No noose bad news
The debate over whether or not the death penalty
should be retained in the Indian Penal Code is both irrelevant and
irresponsible. To cite the example of liberal democracies in Europe that have
abolished capital punishment makes little sense, not least because in many of
these countries there is increasing discomfort over the state failing to
provide justice to victims of horrendous crimes.
When hangmen were rendered jobless in Britain, The Times, reflecting popular
opinion, had famously declared, "No noose is good news". Today, polls
show that the return of the noose in that country, as well in those whose
governments have made a fetish of showcasing an effete state's inability to
confront criminals and protect society from crime, would be cheered as good
news. Those who argue against capital punishment usually insist that sending a
person to death is neither moral nor just.
That is not true. On the contrary, it would be morally wrong to allow a killer
to get away without paying for the crime of which he or she is guilty. Since
the crime involves the loss of lives, often of innocent people and at times of
children, justice demands that the state should respond with all the moral
force at its disposal and deprive the criminal of his or her right to life. Not
to do so would encourage killers who are not burdened with either moral
compunctions or ethical values.
For instance, suicide bombers get their just desserts, but their fellow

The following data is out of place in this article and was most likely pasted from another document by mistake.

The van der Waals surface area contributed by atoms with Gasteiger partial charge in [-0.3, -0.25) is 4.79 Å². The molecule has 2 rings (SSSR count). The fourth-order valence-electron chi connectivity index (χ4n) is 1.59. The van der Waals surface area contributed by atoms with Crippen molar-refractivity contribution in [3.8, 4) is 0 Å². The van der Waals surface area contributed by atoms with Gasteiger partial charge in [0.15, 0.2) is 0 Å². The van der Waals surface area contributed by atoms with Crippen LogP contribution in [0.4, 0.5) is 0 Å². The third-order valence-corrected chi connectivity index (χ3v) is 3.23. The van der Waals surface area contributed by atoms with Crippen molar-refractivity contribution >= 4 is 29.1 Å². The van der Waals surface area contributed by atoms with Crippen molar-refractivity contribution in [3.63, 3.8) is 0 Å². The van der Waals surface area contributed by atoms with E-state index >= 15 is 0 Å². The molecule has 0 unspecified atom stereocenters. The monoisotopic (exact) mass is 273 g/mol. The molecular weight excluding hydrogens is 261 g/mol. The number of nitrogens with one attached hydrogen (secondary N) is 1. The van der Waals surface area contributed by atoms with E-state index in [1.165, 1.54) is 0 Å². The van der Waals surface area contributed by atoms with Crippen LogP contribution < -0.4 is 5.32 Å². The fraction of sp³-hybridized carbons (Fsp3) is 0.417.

terrorists need to be served theirs so that they too get to feel the emotional
and physical pain of death. Human rights activists who claim the state does not
have the authority to deprive an individual of his or her right to life provide
a second line of defence to the anti-death penalty lobby. Such argument is
specious and should be treated with the scorn it deserves. Terrorists, mass
murderers and sexual deviants who slaughter people either to promote their
perverse ideology or satiate their equally perverse desire forfeit all claims
to human rights by committing horrific deeds. To accord them the privilege they
deny to others amounts to legitimising and justifying their crime.
President APJ Abdul Kalam's well meaning, though naïve,
suggestion that death row convicts should be pardoned and allowed to spend the
rest of their lives with their families, therefore, need not elicit any
positive response. The criminals for whom he has recommended official
pardon include those who plotted the assassination of Rajiv Gandhi, murdered
children, killed policemen and wiped out entire families. The Supreme Court, in
a landmark judgement in 1980, has already laid down that the death penalty
should be used only in the rarest of rare cases. This
has been done primarily to exclude any possibility of miscarriage of justice.